Year of Publication

2016

Degree Name

Doctor of Philosophy (PhD)

Document Type

Doctoral Dissertation

College

Engineering

Department

Civil Engineering

First Advisor

Dr. Timothy R. B. Taylor

Second Advisor

Dr. William F. Maloney

Abstract

The transportation system is vital to the nation’s economic growth and stability, as it provides mobility for commuters while supporting the United States’ ability to compete in an increasingly competitive global economy. State Transportation Agencies across the country continue to face many challenges to repair and enhance highway infrastructure to meet the rapid increasing transportation needs. One of these challenges is maintaining an adequate and efficient agency staff. In order to effectively plan for future staffing levels, State Transportation Agencies need a method for forecasting long term staffing requirements. However, current methods in use cannot function without well-defined projects and therefore making long term forecasts is difficult.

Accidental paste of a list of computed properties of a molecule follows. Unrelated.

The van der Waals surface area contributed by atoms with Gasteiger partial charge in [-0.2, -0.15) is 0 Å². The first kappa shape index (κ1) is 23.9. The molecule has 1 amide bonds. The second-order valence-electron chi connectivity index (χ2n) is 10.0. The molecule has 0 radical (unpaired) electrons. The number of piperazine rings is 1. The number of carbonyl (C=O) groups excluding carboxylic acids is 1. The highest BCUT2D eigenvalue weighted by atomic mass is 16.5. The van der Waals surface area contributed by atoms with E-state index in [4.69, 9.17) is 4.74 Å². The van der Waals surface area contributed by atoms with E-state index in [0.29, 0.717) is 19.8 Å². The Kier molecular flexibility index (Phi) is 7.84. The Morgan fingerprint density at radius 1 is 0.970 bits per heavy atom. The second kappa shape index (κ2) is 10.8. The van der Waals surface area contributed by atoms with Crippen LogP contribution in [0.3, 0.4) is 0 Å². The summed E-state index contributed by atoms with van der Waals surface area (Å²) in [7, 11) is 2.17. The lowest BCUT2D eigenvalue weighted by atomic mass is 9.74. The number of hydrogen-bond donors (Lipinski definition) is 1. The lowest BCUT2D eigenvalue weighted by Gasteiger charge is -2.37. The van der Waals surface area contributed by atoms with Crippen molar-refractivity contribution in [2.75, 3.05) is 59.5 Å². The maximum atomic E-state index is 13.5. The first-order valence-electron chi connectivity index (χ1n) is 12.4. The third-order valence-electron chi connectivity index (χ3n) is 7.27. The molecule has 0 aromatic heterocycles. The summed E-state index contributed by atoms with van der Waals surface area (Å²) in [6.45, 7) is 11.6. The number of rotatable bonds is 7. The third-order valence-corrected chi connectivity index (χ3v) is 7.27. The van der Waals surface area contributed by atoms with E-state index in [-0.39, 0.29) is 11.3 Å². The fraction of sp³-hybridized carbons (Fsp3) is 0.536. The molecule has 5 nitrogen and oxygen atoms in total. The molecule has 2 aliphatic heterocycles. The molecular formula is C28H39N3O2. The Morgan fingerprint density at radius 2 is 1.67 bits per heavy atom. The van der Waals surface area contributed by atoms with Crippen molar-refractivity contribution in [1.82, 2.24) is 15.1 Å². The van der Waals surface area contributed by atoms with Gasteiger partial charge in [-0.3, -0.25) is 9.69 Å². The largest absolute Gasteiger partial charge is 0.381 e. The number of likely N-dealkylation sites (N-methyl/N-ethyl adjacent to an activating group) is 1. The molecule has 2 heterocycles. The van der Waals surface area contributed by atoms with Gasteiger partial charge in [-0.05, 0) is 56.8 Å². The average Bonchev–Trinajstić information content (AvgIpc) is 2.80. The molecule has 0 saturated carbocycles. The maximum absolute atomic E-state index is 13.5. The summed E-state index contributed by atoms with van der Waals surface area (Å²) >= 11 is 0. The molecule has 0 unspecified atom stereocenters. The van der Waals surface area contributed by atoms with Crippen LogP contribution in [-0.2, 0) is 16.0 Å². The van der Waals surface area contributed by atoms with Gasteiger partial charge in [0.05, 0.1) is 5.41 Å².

This dissertation seeks to develop a dynamic model which captures the feedback mechanisms within the system that determines highway staffing requirements. The system dynamics modeling methodology was used to build the forecasting model. The formal model was based on dynamic hypotheses derived from literature review and interviews with transportation experts. Both qualitative and quantitative data from literature, federal and state database were used to support the values and equations in the model. The model integrates State Transportation Agencies’ strategic plans, funding situations and workforce management strategies while determining future workforce requirements, and will hopefully fill the absence of long-term staffing level forecasting tools at State Transportation Agencies.

By performing sensitivity simulations and statistical screening on possible drivers of the system behavior, the dynamic impacts of desired highway pavement performance level, availability of road fund and bridge fund on the required numbers of Engineers and Technicians throughout a 25-year simulation period were closely examined. Staffing strategies such as recruiting options (in-house vs. consultants) and hiring levels (entry level vs. senior level) were tested.

Finally the model was calibrated using input data specific to Kentucky to simulate an expected retirement wave and search for solutions to address temporary staffing shortage.

Digital Object Identifier (DOI)

http://dx.doi.org/10.13023/ETD.2016.262

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